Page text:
So which are important? The next contest, and the biggest prize left if Florida and Michigan don't vote again, is Pennsylvania on April 22. An Obama victory in Pennsylvania could effectively end the nomination battle, but that's unlikely. His real challenge is to prevent Clinton from running away with the state the way she did in Ohio so he can blunt her argument that she significantly outperforms him in big states that will be critical in the general election.
The May 6 primaries in Indiana and North Carolina have the most potential to change the race, although probably only if one candidate wins both. If Obama were to win Indiana, he could claim to have successfully cracked Clinton's coalition of women and working-class white voters. If Clinton were to carry both, she would gain real momentum, if not necessarily a huge bump in delegates. Finally, a Clinton win in Oregon or an Obama win in Kentucky would be seen as a major upset.
Such outcomes, noted Ron Klain, a Democratic strategist, "would be the primary-season equivalent of breaking service in a tennis match: a big momentum shift and a shift in the balance of power."
What is Clinton's path to the nomination?
3. Clinton needs at least four things to happen. First, she must significantly narrow Obama's lead in the pledged delegate count. Under almost no scenario is there a way for her to overtake Obama in that column, given the rules of proportionality. But by winning the overwhelming share of the last 10 contests, she can begin to cut down the margin and also claim momentum at the end of the race.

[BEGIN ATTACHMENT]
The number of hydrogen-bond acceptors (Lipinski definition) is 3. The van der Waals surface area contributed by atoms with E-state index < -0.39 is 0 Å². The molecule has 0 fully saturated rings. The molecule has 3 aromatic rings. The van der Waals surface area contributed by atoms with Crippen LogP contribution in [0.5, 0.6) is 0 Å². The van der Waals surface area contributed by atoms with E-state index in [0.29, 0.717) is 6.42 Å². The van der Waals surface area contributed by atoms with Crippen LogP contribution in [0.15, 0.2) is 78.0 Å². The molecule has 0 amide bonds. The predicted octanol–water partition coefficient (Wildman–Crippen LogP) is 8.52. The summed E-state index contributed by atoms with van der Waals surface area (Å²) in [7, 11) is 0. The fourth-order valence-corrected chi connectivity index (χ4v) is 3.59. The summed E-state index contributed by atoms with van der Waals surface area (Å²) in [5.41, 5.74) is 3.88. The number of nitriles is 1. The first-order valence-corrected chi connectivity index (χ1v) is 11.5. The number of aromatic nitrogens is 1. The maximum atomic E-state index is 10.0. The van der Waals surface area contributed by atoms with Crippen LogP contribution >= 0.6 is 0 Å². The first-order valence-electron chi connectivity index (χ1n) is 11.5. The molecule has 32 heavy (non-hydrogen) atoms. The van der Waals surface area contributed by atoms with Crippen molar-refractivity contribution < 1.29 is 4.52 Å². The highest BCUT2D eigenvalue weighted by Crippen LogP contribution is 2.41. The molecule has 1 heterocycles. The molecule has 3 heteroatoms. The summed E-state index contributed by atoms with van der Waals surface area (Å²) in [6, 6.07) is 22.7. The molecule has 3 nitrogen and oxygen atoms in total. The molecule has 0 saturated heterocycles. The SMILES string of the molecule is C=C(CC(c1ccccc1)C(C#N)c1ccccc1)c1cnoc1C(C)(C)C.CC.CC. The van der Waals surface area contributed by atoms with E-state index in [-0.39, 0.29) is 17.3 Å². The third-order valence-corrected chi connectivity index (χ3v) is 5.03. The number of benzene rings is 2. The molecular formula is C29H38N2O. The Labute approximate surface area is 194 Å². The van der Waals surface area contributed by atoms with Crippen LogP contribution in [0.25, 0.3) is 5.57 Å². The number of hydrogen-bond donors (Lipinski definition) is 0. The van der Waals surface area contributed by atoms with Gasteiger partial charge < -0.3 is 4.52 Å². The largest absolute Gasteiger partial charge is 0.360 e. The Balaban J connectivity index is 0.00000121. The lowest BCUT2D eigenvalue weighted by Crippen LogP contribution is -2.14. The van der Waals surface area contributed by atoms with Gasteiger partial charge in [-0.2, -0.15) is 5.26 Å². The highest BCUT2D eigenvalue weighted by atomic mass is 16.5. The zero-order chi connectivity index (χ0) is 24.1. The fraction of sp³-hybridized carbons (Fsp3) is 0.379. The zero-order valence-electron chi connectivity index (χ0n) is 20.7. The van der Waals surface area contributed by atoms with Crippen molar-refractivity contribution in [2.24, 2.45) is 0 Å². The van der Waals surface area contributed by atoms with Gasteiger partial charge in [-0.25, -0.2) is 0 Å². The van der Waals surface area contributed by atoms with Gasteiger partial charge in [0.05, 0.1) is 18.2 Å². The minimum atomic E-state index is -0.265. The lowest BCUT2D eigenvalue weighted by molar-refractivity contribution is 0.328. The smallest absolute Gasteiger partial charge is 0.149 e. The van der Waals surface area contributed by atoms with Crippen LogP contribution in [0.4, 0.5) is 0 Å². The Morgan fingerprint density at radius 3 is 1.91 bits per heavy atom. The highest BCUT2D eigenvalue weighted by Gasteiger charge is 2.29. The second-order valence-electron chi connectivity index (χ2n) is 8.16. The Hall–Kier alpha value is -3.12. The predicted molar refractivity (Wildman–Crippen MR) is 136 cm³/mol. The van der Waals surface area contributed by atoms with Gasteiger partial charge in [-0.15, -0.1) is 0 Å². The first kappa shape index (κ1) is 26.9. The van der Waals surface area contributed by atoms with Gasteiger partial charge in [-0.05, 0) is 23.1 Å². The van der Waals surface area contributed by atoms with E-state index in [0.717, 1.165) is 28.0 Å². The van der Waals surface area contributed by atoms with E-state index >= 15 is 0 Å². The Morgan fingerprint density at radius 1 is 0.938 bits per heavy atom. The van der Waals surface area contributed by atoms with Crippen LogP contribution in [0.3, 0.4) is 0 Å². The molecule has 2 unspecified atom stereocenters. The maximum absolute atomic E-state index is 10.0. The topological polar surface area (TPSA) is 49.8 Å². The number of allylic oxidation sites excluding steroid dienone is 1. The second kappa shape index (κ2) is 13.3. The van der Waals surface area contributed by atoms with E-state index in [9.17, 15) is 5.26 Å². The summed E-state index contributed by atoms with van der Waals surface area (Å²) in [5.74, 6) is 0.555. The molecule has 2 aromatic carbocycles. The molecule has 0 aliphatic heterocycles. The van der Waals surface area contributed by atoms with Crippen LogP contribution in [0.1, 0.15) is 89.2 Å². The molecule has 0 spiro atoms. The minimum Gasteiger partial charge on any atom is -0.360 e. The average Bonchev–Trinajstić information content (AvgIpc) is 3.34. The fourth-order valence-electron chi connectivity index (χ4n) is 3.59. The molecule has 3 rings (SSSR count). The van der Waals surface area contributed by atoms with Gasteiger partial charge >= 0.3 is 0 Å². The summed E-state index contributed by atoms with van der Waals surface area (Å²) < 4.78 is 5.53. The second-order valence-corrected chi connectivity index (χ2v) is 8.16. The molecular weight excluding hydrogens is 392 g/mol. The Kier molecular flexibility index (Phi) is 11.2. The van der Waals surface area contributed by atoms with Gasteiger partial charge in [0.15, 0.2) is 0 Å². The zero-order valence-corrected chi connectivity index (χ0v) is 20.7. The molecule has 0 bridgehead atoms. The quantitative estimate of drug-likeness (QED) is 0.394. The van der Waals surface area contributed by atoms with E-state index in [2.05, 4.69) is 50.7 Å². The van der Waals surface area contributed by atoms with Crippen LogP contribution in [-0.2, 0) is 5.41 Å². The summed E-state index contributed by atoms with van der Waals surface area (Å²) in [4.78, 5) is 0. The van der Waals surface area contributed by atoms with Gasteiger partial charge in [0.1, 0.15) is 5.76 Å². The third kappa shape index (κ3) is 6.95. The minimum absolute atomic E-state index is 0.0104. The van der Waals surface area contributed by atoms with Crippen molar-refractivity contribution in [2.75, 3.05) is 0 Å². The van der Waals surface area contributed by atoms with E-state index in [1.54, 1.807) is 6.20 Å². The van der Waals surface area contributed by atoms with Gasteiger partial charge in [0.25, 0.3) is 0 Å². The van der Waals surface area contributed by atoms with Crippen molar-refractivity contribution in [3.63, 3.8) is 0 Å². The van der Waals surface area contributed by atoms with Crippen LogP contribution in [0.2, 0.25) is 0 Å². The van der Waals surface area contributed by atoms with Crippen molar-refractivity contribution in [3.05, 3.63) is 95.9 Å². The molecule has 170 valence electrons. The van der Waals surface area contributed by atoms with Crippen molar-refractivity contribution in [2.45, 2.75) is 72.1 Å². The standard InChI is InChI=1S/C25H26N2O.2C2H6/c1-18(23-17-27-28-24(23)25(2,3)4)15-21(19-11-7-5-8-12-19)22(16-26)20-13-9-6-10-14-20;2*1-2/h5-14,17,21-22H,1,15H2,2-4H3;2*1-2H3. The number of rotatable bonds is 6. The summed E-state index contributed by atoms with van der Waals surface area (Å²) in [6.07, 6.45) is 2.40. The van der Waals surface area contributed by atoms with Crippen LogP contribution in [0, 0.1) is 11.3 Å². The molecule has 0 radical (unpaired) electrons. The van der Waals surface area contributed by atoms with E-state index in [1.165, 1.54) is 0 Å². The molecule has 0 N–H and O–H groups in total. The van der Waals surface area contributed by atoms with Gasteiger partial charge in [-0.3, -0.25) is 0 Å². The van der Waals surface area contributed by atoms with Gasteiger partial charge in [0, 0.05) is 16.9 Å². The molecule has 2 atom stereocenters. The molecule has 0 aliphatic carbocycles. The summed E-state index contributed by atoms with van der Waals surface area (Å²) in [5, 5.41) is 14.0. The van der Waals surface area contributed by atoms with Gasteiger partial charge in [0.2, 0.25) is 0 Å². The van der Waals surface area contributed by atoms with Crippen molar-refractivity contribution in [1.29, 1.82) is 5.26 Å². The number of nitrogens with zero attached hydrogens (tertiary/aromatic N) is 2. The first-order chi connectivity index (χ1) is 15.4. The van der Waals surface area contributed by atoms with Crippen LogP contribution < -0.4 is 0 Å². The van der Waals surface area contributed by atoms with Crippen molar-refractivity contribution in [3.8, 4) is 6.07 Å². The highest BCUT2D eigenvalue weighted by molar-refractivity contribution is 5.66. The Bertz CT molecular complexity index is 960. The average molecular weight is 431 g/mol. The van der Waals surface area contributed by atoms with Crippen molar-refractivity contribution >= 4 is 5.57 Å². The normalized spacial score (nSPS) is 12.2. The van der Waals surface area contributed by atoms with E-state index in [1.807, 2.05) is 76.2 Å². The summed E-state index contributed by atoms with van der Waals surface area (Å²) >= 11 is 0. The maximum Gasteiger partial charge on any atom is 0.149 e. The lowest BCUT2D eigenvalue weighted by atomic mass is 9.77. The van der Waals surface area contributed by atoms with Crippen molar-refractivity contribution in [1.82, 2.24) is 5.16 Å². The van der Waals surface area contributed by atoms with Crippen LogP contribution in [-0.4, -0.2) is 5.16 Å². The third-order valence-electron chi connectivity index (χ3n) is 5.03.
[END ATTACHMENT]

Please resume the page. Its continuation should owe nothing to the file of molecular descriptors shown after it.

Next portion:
Second, she must also finish the primaries ahead of or nearly tied with Obama in the popular vote. Because she cannot take a lead in pledged delegates and because Obama will have won more states by the end of the primaries and caucuses, she will need the popular-vote edge to give uncommitted superdelegates a rationale to deny Obama the nomination.
At this point she is more than 700,000 votes behind -- more than 400,000 if the Florida results (but not those from Michigan) are included. She will need big victories in Pennsylvania, Puerto Rico, Kentucky and West Virginia to come close. But without new voting in Michigan and Florida, her chances of winning the popular vote are greatly diminished.
Third, Clinton must emerge in national polls as a stronger candidate against John McCain. Clinton has gained ground in recent polls, but the superdelegates will look at the polls in June, not March, before making their decisions.